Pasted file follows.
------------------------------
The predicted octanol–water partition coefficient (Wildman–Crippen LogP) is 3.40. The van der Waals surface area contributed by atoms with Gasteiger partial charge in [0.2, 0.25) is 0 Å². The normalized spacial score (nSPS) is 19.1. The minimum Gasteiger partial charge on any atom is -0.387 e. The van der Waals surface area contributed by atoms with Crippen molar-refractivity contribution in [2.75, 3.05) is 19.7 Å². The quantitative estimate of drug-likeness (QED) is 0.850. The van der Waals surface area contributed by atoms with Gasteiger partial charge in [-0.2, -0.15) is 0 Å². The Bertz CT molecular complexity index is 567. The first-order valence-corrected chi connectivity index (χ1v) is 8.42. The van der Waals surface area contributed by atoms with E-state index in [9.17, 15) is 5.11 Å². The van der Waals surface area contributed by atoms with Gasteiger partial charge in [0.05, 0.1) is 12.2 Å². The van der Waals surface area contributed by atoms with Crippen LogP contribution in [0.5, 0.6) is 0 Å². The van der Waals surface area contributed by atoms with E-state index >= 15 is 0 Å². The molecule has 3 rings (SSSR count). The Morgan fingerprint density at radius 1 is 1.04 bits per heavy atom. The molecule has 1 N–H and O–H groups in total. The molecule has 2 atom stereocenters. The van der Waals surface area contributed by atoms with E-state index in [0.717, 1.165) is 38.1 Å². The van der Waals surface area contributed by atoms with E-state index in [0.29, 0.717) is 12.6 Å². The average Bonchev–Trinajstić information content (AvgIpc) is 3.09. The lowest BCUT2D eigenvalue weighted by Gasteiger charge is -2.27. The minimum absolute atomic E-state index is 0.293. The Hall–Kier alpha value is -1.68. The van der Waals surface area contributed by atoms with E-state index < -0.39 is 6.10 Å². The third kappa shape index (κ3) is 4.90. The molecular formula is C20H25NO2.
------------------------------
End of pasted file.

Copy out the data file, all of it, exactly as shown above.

The predicted octanol–water partition coefficient (Wildman–Crippen LogP) is 3.40. The van der Waals surface area contributed by atoms with Gasteiger partial charge in [0.2, 0.25) is 0 Å². The normalized spacial score (nSPS) is 19.1. The minimum Gasteiger partial charge on any atom is -0.387 e. The van der Waals surface area contributed by atoms with Crippen molar-refractivity contribution in [2.75, 3.05) is 19.7 Å². The quantitative estimate of drug-likeness (QED) is 0.850. The van der Waals surface area contributed by atoms with Gasteiger partial charge in [-0.2, -0.15) is 0 Å². The Bertz CT molecular complexity index is 567. The first-order valence-corrected chi connectivity index (χ1v) is 8.42. The van der Waals surface area contributed by atoms with E-state index in [9.17, 15) is 5.11 Å². The van der Waals surface area contributed by atoms with Gasteiger partial charge in [0.05, 0.1) is 12.2 Å². The van der Waals surface area contributed by atoms with Crippen LogP contribution in [0.5, 0.6) is 0 Å². The van der Waals surface area contributed by atoms with E-state index >= 15 is 0 Å². The molecule has 3 rings (SSSR count). The Morgan fingerprint density at radius 1 is 1.04 bits per heavy atom. The molecule has 1 N–H and O–H groups in total. The molecule has 2 atom stereocenters. The van der Waals surface area contributed by atoms with E-state index in [0.717, 1.165) is 38.1 Å². The van der Waals surface area contributed by atoms with E-state index in [0.29, 0.717) is 12.6 Å². The average Bonchev–Trinajstić information content (AvgIpc) is 3.09. The lowest BCUT2D eigenvalue weighted by Gasteiger charge is -2.27. The minimum absolute atomic E-state index is 0.293. The Hall–Kier alpha value is -1.68. The van der Waals surface area contributed by atoms with E-state index < -0.39 is 6.10 Å². The third kappa shape index (κ3) is 4.90. The molecular formula is C20H25NO2.